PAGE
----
Moreover, the demand for English, French and Spanish outstrips the supply of places among native speakers of the partner language and German native speakers, while the demand for SESBs with other partner languages have much more limited demand among German native speakers. While the intention is to have a balanced enrollment of German native speakers and native speakers of the partner language, the share of German native speakers at SESBs with a partner language other than English, French or Spanish ranges between 2 and 17 percent. This has resulted in the Federal State of Berlin indicating a more flexible approach in future, with regard to the goal of balanced enrollment at SESBs.

Is this initiative based on any particular theoretical framework? Which one?

The initiative is based on the concept of language immersion, whereby language acquisition / bilingualism is sought to be promoted through the use of the respective two languages for instruction in a variety of topics, rather than specifically through language tuition. The languages used for instruction are referred to as L1 (native language) and L2 (second language). Although, in many cases the overall goal is that of promoting bilingualism, interculturalism is also a goal for speakers of the majority language compared to those of the minority language.

(Appendix) Is your intervention standing on its own or is it a part of a bigger and more holistic approach?

In view of the increasing internationalization of Berlin - particularly after the reunification of Germany in 1989 - the Federal State Berlin has responded to the requests of parents' associations to promote interculturalism by first piloting SESBs and then establishing them as "schools of special pedagogic character" within the official school system of the Federal State of Berlin.

Please describe the group(s) intended as beneficiaries of this initiative

Why has this group (have these groups) been chosen?

The development of the SESBs has been promoted by parents’ associations in view of the increasing internationalisation of Berlin - particularly following the reunification of Germany in 1989. This was done both to promote bilingualism as well as interculturalism in schools. Through the SESBs children have the opportunity to benefit from bilingual lessons from primary education up to upper secondary education level. The acquisition of the partner language, social and cultural exchange between native speakers of German as well as of the partner language are interconnected in the SESB. The SESBs seek to have a balanced intake of students that are German native speakers and students that are native speakers of the partner language of the school.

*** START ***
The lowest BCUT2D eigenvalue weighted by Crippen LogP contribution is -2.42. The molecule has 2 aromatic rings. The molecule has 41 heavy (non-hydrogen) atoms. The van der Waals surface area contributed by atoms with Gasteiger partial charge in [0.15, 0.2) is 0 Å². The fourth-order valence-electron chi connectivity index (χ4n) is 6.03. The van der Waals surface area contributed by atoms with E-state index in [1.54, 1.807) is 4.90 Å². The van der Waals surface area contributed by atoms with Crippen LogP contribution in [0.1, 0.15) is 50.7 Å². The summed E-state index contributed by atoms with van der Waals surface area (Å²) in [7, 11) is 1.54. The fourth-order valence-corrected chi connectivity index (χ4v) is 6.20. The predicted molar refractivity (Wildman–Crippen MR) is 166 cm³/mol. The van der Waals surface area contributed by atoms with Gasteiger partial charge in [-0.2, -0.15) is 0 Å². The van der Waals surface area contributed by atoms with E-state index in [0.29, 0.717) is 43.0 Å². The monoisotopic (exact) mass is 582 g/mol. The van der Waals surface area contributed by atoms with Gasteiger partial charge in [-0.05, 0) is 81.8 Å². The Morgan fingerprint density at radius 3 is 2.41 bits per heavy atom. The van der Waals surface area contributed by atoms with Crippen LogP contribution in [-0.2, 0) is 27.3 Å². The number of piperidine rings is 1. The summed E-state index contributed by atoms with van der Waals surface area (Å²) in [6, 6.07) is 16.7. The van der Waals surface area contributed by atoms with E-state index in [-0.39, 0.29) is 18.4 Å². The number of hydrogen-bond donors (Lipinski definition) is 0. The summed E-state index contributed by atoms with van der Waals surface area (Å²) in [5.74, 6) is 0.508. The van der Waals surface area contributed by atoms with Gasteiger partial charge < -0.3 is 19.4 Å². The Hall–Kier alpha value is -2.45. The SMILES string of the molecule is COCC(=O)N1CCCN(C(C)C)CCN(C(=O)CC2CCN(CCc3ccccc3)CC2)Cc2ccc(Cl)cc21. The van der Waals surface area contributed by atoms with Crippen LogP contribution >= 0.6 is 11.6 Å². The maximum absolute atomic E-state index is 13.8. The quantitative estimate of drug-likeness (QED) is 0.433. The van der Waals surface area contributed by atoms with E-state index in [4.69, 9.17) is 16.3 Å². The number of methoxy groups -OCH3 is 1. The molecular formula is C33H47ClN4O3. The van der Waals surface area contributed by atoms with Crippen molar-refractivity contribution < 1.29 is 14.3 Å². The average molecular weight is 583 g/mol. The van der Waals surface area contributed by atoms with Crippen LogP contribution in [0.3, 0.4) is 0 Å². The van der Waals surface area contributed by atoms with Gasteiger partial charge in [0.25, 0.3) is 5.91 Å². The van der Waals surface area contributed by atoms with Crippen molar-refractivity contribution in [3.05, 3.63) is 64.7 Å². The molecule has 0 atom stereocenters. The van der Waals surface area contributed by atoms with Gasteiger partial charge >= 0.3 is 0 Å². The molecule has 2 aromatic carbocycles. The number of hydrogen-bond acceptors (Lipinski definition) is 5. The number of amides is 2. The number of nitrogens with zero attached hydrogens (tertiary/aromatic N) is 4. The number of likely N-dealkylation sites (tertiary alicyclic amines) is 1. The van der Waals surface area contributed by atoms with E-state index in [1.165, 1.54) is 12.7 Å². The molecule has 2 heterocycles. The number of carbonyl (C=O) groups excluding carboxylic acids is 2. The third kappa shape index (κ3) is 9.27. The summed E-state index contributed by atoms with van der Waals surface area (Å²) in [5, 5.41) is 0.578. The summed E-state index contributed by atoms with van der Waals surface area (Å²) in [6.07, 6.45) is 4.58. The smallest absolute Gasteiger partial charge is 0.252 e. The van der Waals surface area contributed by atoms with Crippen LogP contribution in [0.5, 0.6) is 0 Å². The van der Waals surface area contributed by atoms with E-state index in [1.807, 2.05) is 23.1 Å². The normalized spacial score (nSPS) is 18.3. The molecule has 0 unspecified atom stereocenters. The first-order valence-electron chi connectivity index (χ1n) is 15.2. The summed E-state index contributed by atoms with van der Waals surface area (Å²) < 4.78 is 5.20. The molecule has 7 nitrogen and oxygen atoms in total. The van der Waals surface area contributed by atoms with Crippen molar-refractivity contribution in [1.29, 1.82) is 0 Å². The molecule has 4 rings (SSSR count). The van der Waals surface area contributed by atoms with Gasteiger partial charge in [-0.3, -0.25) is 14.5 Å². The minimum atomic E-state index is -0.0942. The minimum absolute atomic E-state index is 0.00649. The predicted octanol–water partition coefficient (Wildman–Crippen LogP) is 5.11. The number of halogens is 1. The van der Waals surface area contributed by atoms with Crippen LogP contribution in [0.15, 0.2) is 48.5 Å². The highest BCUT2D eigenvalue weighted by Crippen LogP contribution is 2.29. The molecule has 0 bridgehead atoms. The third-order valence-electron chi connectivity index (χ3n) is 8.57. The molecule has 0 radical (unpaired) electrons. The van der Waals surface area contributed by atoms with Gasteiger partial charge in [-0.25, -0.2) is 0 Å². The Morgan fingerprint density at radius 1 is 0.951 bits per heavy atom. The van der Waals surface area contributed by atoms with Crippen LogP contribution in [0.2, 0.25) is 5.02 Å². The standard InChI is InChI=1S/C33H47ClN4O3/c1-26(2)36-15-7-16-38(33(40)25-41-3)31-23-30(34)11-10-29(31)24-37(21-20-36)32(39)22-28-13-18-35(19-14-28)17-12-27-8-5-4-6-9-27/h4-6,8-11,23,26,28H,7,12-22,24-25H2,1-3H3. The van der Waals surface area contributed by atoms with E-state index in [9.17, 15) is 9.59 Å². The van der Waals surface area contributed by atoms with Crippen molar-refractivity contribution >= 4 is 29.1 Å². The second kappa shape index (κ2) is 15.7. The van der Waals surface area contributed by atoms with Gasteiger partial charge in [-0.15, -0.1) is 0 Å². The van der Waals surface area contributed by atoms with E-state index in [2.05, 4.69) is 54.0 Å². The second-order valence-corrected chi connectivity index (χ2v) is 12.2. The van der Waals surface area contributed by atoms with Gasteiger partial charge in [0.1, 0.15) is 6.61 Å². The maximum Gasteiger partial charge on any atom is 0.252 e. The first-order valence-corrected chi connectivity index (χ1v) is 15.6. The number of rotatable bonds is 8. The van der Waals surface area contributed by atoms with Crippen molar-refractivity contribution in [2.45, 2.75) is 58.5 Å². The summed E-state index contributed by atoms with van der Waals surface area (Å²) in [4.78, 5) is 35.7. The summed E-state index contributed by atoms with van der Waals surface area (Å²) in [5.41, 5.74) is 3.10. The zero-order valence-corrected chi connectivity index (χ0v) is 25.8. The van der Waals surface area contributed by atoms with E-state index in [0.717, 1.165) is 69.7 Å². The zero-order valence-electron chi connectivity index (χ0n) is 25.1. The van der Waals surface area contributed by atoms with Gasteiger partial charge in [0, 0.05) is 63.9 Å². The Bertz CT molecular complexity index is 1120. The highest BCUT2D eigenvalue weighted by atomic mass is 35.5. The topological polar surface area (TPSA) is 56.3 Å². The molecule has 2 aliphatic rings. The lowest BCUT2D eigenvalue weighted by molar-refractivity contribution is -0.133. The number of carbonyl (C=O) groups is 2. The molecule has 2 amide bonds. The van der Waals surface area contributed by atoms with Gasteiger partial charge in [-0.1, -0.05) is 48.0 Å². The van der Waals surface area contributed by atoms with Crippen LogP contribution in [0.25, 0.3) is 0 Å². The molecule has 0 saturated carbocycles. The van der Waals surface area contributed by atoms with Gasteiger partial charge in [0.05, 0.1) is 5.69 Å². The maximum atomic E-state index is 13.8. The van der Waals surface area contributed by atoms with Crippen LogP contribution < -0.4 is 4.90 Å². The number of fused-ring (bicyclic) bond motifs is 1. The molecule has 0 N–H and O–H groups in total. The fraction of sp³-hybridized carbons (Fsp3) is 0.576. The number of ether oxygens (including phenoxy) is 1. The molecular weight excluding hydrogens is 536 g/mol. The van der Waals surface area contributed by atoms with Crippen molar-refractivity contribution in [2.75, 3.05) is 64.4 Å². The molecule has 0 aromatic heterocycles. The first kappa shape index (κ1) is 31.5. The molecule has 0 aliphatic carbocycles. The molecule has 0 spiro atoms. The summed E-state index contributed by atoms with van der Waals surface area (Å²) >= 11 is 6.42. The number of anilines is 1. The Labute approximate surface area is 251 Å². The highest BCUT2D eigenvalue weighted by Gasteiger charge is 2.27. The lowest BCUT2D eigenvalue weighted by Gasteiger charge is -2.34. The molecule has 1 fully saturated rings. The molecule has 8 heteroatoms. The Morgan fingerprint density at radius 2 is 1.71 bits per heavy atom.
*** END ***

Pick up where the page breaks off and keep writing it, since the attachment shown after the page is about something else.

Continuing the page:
Could you please tell us something about the relative size of the (of each) target group, within the school/university population, region and/or country?

There are about 31 locations of SESBs in the Federal State of Berlin, of which 17 are primary schools and 14 secondary schools with nine language combinations, namely English, French, Spanish, Italian, Greek, Polish, Portuguese, Russian and Turkish. About 7,000 pupils are attending SESBs.

Which social characteristics are taken into account and what is the geographical area covered?

The students come from monolingual German-speaking, purely foreign-language or bilingual families. The following partner languages are offered within the SESB (as of May 2018): English, French, Spanish, Italian, Greek, Polish, Portuguese, Russian and Turkish. Students may opt to attain the regular secondary education school degree together with a B2 Certificate of the Common European Framework of Reference for Languages (CEFR) in the partner language. They may also choose to continue up to upper secondary education and attain the Abitur together with a C2 Certificate of the CEFR in the partner language. The geographical area covered are all school districts in the Federal State of Berlin, where SESBs form part of the regular school system as "schools of special pedagogic character".

On which level is the project implemented?

The initiative is implemented at three different levels, having an impact on:

- the students recruited (seeking for balance between German native speakers and native speakers of the partner language);

- the staff recruited (seeking for a balance of between German native speakers and native speakers of the partner language)

- and the teaching of the curriculum being conducted equally in German and the partner language.

The initiative is implemented at primary, secondary and upper secondary level. It is being supported and monitored at Federal State level.